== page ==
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Research Article
Presumed filter-feeding in a deep-sea benthic shrimp (Decapoda, Caridea, Stylodactylidae), with records of the deepest occurrence of carideans
expand article infoMary Wicksten, Sammy De Grave§, Scott France|, Christopher Kelley
‡ Texas A&M University, College Station, United States of America
§ Oxford University Museum of Natural History, Oxford, United Kingdom
| University of Louisiana at Lafayette, Lafayette, United States of America
¶ University of Hawaii, Honolulu, United States of America
Open Access

Abstract

Using the remotely operated vehicle Deep Discoverer, we observed a large stylodactylid shrimp resting on a sedimented sea floor at 4826 m in the Marianas Trench Marine National Monument. The shrimp was not collected but most closely resembled Bathystylodactylus bathyalis, known previously only from a single broken specimen. Video footage shows the shrimp facing into the current and extending its upraised and fringed first and second pereopods, presumably capturing passing particles. The video footage is the first ever to show a living deep-sea stylodactylid and constitutes the deepest record for the family. We provide a list of the deepest reports of caridean shrimps world-wide.

Keywords

Deep-sea shrimp, Stylodactylidae, feeding, carideans, Marianas Trench

Introduction

Benthic caridean shrimps living at 1000 m or more are poorly known, for the most part represented by specimens taken by trawls. To the best of our knowledge, none of them has been brought to the surface alive. Often, the fragile pereopods and antennae are broken or torn off. The feeding modes and form of the appendages of vent shrimps (family Alvinocarididae) have been studied in detail (Komai and Segonzac 2008). Other carideans living on mud or hard substrates away from vents are poorly studied. It is difficult to maneuver collecting equipment among rocks without entanglement. Shrimps living on mud may be difficult to see because they burrow into the sediment or dart away if disturbed. In situ photographs often do not show the shrimp in sufficient detail for identification.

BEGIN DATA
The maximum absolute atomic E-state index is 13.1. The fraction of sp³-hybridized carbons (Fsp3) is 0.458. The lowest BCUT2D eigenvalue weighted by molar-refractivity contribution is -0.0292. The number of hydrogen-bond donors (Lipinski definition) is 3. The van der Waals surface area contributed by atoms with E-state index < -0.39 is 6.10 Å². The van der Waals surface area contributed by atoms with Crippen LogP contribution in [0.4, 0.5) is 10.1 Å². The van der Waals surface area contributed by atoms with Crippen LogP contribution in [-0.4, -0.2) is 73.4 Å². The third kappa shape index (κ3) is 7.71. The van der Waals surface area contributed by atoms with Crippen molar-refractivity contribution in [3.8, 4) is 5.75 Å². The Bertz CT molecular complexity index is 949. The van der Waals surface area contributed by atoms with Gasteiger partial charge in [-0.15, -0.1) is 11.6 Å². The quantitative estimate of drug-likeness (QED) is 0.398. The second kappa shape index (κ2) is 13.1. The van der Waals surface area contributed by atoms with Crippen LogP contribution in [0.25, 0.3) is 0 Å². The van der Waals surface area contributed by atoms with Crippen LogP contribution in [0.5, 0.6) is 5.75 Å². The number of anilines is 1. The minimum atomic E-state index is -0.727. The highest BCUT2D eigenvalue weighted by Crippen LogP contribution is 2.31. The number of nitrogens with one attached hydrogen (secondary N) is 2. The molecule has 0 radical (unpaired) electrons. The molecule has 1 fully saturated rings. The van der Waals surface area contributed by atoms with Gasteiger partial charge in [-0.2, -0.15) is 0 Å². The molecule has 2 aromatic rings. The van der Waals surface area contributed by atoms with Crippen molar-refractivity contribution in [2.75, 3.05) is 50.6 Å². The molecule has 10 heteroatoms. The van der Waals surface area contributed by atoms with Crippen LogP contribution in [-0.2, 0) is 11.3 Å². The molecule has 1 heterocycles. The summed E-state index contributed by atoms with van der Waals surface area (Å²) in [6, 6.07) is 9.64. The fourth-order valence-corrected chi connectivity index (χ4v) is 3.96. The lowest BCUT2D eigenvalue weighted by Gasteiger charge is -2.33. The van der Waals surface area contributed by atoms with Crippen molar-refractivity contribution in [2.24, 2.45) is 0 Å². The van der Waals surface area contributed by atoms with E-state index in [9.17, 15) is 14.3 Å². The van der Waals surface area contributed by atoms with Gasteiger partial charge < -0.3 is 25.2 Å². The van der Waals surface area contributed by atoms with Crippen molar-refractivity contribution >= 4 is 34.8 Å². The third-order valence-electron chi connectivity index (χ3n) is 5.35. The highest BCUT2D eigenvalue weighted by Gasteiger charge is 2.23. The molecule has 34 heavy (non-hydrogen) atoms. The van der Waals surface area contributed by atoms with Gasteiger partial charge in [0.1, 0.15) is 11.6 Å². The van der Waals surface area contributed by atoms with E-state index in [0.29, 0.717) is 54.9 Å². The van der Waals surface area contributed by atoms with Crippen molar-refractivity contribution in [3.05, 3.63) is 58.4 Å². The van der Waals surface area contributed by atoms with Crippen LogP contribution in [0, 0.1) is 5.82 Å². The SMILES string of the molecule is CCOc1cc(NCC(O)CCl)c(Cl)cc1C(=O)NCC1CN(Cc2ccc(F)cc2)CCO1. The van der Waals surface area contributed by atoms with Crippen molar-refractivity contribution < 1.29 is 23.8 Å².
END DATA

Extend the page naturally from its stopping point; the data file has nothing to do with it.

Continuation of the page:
There are three species of Bathystylodactylus, the deepest known members of the family Stylodactylidae. These are known from six specimens: one each of B. inflatus from off Taiwan and B. bathyalis from the Coral Sea and four of B. echinus from the eastern Pacific (Hanamura and Takeda 1996; Cleva 1994; Wicksten and Martin 2004). All known specimens are damaged, missing at least some of the appendages. We report here on a living shrimp photographed in situ, provide the deepest report of a stylodactylid shrimp to date, and compare the depth records of the deepest known carideans.

Methods

We obtained photographs and video of the shrimp from the U.S. National Oceanographic and Atmospheric Administration (NOAA) Ship Okeanos Explorer (OkEx), administered through the Office of Exploration and Research. The ship is equipped with a 6,000 m-rated dual-body system comprising the remotely-operated vehicle (ROV) Deep Discoverer (D2) and Seirios camera sled. During operations, Seirios is tethered to the ship with a standard oceanographic armored, fiber-optic cable (1.73 cm diameter) and D2 is linked to Seirios with a neutrally buoyant tether, thus isolating the ROV from the OkEx surface motion to allow precise maneuvering and steady imaging of deep-sea communities.